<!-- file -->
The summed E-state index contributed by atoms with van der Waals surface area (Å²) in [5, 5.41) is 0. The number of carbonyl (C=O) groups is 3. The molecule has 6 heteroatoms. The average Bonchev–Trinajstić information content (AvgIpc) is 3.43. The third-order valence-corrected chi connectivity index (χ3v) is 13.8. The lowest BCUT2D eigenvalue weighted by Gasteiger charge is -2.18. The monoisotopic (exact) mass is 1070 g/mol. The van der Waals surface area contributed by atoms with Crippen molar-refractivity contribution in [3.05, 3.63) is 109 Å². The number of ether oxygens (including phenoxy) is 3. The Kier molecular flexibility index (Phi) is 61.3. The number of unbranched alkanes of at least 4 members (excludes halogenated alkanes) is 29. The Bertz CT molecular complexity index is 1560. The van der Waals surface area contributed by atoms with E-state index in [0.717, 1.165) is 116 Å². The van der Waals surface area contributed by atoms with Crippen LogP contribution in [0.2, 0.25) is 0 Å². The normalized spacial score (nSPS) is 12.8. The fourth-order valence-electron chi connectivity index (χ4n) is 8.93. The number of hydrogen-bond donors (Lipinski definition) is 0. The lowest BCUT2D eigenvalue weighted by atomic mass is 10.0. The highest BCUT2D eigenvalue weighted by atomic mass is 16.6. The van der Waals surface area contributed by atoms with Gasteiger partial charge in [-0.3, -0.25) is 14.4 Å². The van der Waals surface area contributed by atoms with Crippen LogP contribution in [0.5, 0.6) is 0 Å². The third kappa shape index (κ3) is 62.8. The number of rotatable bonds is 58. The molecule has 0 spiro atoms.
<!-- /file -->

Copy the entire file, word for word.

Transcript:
The summed E-state index contributed by atoms with van der Waals surface area (Å²) in [5, 5.41) is 0. The number of carbonyl (C=O) groups is 3. The molecule has 6 heteroatoms. The average Bonchev–Trinajstić information content (AvgIpc) is 3.43. The third-order valence-corrected chi connectivity index (χ3v) is 13.8. The lowest BCUT2D eigenvalue weighted by Gasteiger charge is -2.18. The monoisotopic (exact) mass is 1070 g/mol. The van der Waals surface area contributed by atoms with Crippen molar-refractivity contribution in [3.05, 3.63) is 109 Å². The number of ether oxygens (including phenoxy) is 3. The Kier molecular flexibility index (Phi) is 61.3. The number of unbranched alkanes of at least 4 members (excludes halogenated alkanes) is 29. The Bertz CT molecular complexity index is 1560. The van der Waals surface area contributed by atoms with E-state index in [0.717, 1.165) is 116 Å². The van der Waals surface area contributed by atoms with Crippen LogP contribution in [0.2, 0.25) is 0 Å². The normalized spacial score (nSPS) is 12.8. The fourth-order valence-electron chi connectivity index (χ4n) is 8.93. The number of hydrogen-bond donors (Lipinski definition) is 0. The lowest BCUT2D eigenvalue weighted by atomic mass is 10.0. The highest BCUT2D eigenvalue weighted by atomic mass is 16.6. The van der Waals surface area contributed by atoms with Gasteiger partial charge in [-0.3, -0.25) is 14.4 Å². The van der Waals surface area contributed by atoms with Crippen LogP contribution in [0.5, 0.6) is 0 Å². The third kappa shape index (κ3) is 62.8. The number of rotatable bonds is 58. The molecule has 0 spiro atoms.